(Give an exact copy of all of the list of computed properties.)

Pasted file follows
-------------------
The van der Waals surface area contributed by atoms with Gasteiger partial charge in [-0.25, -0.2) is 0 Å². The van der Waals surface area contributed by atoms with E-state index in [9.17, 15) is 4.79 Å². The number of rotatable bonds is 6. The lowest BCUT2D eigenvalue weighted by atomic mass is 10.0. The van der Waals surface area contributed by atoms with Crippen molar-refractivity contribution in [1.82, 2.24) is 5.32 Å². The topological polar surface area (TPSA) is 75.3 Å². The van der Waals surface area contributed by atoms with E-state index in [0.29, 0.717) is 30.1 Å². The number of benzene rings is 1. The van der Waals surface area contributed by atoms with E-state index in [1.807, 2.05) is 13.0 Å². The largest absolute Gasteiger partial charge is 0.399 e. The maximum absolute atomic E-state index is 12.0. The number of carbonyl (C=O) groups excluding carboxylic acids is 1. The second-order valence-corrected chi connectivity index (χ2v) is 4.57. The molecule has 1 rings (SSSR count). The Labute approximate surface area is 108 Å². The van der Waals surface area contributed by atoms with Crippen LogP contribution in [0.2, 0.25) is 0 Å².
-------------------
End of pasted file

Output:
The van der Waals surface area contributed by atoms with Gasteiger partial charge in [-0.25, -0.2) is 0 Å². The van der Waals surface area contributed by atoms with E-state index in [9.17, 15) is 4.79 Å². The number of rotatable bonds is 6. The lowest BCUT2D eigenvalue weighted by atomic mass is 10.0. The van der Waals surface area contributed by atoms with Crippen molar-refractivity contribution in [1.82, 2.24) is 5.32 Å². The topological polar surface area (TPSA) is 75.3 Å². The van der Waals surface area contributed by atoms with E-state index in [0.29, 0.717) is 30.1 Å². The number of benzene rings is 1. The van der Waals surface area contributed by atoms with E-state index in [1.807, 2.05) is 13.0 Å². The largest absolute Gasteiger partial charge is 0.399 e. The maximum absolute atomic E-state index is 12.0. The number of carbonyl (C=O) groups excluding carboxylic acids is 1. The second-order valence-corrected chi connectivity index (χ2v) is 4.57. The molecule has 1 rings (SSSR count). The Labute approximate surface area is 108 Å². The van der Waals surface area contributed by atoms with Crippen LogP contribution in [0.2, 0.25) is 0 Å².